Orphan Black: Goodbye to Five Seasons of Beautiful Sci-Fi

Orphan Black is ending today, and I’m torn between sadness that it’s going to end when I need a story about female empowerment more than ever and happiness that it happened at all, and that they knew not to try and push it past the time it should end. A lot of great shows overstay their welcome and drag out longer than they should, past the point of being good and into the land of being made for the sake of being made. It makes me really happy that Orphan Black isn’t doing that. They’re wrapping up the story, and while I’ll inevitably be sad it’s over, I’ll be happy that it was amazing while it lasted.

Orphan Black, my little Canadian sci-fi drama that could have been terrible, but was amazing instead. It was so nice to see a show filmed in Toronto that admitted that it was set in Canada – I practically cheered when Felix said it outright. It was obvious to anyone from Ontario that it was Canadian. Everything from Alison’s home in Scarborough to the money to the trillium driver’s licenses were easily identifiable. With how many shows are filmed in Toronto but that pretend to be some American city or the other, it was nice to finally have something that was Canadian.

It’s not hugely popular. It’s no The Walking Dead, or anything like that. It’s got a hugely devoted fanbase, but not a broad one. But it’s a story about women’s right to bodily autonomy. It’s about deeply flawed people that make choices both good and bad, that are far from perfect, but still sympathetic and fundamentally decent. It’s about nature vs nurture and found families. It’s about earning your happy ending and refusing to give up no matter what. It’s about how broken, traumatized, depressed people are still worthy of love and happiness. It’s a celebration of what it means to be human – one of the key questions of science fiction – and for that, it means so much to me and always will.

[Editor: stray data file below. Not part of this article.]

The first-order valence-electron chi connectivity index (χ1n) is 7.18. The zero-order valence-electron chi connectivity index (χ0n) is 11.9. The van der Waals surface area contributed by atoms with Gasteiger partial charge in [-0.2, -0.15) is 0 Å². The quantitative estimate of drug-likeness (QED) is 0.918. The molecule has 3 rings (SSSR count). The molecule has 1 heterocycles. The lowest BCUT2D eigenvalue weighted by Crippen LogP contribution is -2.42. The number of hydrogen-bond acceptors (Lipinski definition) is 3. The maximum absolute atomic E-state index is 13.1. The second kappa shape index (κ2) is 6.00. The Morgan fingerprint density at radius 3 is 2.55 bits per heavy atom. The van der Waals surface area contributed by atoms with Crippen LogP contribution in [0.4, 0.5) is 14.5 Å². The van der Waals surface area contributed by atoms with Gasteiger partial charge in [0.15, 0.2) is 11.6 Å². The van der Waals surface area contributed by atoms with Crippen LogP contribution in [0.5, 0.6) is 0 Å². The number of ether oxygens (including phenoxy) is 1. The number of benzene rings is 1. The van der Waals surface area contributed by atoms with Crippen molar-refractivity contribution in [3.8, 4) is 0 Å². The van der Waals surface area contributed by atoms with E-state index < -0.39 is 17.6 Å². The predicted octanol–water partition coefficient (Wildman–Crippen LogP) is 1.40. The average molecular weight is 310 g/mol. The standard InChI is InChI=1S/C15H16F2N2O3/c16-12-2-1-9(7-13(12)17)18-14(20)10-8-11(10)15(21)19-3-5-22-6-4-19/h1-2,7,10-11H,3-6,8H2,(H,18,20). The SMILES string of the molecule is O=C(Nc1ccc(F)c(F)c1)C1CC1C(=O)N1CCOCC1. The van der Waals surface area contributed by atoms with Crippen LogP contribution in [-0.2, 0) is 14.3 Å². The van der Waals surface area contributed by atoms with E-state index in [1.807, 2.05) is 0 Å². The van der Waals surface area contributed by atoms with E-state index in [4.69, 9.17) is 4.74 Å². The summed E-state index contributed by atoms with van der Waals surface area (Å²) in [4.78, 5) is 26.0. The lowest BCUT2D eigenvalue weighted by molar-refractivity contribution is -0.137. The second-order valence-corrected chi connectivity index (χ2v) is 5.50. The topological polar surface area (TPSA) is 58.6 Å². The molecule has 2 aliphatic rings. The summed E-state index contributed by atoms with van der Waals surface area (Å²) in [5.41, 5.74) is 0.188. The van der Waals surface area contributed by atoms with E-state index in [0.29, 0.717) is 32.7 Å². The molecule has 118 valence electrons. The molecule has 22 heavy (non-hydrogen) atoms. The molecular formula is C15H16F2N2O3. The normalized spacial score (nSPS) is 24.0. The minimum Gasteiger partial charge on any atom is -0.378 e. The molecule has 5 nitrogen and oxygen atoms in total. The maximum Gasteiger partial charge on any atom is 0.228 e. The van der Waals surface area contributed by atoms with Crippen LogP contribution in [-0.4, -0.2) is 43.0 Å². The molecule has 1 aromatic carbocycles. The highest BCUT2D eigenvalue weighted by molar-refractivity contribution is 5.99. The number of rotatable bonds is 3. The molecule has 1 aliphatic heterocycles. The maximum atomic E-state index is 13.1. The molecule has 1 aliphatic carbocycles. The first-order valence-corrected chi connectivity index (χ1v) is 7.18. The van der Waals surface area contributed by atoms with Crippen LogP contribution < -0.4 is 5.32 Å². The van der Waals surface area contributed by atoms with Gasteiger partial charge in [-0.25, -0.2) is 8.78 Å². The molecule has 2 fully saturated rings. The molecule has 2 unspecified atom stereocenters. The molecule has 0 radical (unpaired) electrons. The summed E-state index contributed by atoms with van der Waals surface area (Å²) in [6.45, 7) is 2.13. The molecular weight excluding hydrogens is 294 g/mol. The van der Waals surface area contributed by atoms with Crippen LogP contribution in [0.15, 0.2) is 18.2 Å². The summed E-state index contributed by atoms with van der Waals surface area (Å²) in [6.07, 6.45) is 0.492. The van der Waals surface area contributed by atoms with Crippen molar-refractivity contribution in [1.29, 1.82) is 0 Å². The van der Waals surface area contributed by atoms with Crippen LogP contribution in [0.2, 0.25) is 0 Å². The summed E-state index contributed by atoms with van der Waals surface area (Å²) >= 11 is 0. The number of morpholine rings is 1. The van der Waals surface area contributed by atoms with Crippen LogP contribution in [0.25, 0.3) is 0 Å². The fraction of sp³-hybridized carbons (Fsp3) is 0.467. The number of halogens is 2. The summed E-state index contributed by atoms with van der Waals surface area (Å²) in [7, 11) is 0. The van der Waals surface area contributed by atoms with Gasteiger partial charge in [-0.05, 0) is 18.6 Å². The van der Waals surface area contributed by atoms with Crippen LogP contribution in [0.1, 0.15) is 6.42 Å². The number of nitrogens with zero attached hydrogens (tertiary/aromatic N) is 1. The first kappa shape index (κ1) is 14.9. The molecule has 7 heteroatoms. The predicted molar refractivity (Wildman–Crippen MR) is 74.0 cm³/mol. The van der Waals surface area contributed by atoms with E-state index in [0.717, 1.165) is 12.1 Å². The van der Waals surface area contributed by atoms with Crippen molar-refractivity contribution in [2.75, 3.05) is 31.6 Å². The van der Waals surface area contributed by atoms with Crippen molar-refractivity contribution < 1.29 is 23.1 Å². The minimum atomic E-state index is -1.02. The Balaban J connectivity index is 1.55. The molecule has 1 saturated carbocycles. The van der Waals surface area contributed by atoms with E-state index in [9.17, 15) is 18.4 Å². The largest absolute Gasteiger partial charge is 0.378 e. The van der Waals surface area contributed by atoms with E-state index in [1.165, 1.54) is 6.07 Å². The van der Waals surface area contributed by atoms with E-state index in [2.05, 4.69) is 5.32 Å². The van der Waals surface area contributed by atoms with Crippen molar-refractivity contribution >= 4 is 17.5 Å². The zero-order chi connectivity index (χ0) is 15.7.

There are issues that I have with Orphan Black, same as with everything, and I’m vocal about those issues, but there’s so much heart in everything to do with the show, that it’s easy to still enjoy it despite those issues. Like the characters it depicts, the show is flawed, but it’s trying to be better. It’s so strange to think that tonight will be the last episode before it’s over. Five seasons. So many characters and arcs.

The characters have always been my favourite part of the show – they’re all so different and multifaceted. They all have very interesting and unique dynamics with each other. That’s even more impressive when half the characters are played by one woman, and those characters interact with each other without ever sounding the same. This is done well enough that I often forget that they’re all one person. Making that seem real requires very skilled visual effects people and a spectacular lead actress. It was a technical masterpiece as well as beautifully written and wonderfully acted. I’m going to miss this so much.

It’s time to say goodbye to these characters that have spent years being unashamedly themselves – real, flawed, not always likeable, but oh so human. It’s great to know that I’ll be able to look back not with disappointment because it’s a show that had more seasons than it should have and declined in quality, or because it got cancelled before it could wrap up the story that it meant to tell, but a little wistful happiness because I’ll miss it, but it ran just as long as it should have. Thank you, Orphan Black. It’s been amazing.

Young Justice Updates From SDCC

Today was the Young Justice panel at SDCC, and we got lots of interesting information. I’m still kind of in awe that we’re getting a season three, and even though it’s not on Cartoon Network anymore, I’m still not going to stop holding my breath until we get through the season without a hiatus.young justice season 3 characters.jpg

1. The Outsiders

The season is going to be called Outsiders. Out of these characters, I think only Arsenal has ever been on any incarnation of the comics Outsiders team. This isn’t unexpected for this show, considering that the season one cast was far from the traditional members of Young Justice.

2. Stephanie Brown

Stephanie was one of the characters fans were clamouring to see when the first two seasons were airing, and she did make a brief appearance in season two. From her presence in this picture, dressed in her Spoiler costume, it appears the Young Justice Batfamily will be expanding beyond just Bruce, Dick, Tim, and Barbara.

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3. Original Members

The picture of the original team is missing Wally, who sacrificed himself at the end of season two, and surprisingly, M’gann. This doesn’t necessarily mean she won’t be in the season, but if she is, it begs the question, why leave her out? Perhaps she’ll be undercover and her suit would be a spoiler? Notably, neither Artemis nor Dick, the only characters of the four included that usually wear masks/cowls to hide their identity are wearing their usual disguise, while they’re both wearing something on their lower faces, while Kaldur and Conner aren’t. A gas mask, possibly?